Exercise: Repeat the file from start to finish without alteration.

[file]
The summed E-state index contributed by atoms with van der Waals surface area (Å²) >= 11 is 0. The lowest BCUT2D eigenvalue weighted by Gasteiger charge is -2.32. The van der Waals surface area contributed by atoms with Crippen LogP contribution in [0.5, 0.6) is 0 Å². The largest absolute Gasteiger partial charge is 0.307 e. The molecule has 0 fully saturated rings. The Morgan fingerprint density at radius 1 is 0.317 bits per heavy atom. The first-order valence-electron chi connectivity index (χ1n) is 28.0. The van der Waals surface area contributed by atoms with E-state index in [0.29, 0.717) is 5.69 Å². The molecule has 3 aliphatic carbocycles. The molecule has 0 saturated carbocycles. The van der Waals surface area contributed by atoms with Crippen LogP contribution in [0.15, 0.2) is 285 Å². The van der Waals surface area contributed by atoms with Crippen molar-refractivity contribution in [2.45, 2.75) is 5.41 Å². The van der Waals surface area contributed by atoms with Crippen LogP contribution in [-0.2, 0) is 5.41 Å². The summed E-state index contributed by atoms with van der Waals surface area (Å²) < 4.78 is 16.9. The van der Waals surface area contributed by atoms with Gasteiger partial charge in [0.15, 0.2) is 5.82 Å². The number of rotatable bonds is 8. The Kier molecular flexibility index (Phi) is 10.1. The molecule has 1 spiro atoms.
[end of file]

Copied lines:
The summed E-state index contributed by atoms with van der Waals surface area (Å²) >= 11 is 0. The lowest BCUT2D eigenvalue weighted by Gasteiger charge is -2.32. The van der Waals surface area contributed by atoms with Crippen LogP contribution in [0.5, 0.6) is 0 Å². The largest absolute Gasteiger partial charge is 0.307 e. The molecule has 0 fully saturated rings. The Morgan fingerprint density at radius 1 is 0.317 bits per heavy atom. The first-order valence-electron chi connectivity index (χ1n) is 28.0. The van der Waals surface area contributed by atoms with E-state index in [0.29, 0.717) is 5.69 Å². The molecule has 3 aliphatic carbocycles. The molecule has 0 saturated carbocycles. The van der Waals surface area contributed by atoms with Crippen LogP contribution in [0.15, 0.2) is 285 Å². The van der Waals surface area contributed by atoms with Crippen molar-refractivity contribution in [2.45, 2.75) is 5.41 Å². The van der Waals surface area contributed by atoms with Crippen LogP contribution in [-0.2, 0) is 5.41 Å². The summed E-state index contributed by atoms with van der Waals surface area (Å²) < 4.78 is 16.9. The van der Waals surface area contributed by atoms with Gasteiger partial charge in [0.15, 0.2) is 5.82 Å². The number of rotatable bonds is 8. The Kier molecular flexibility index (Phi) is 10.1. The molecule has 1 spiro atoms.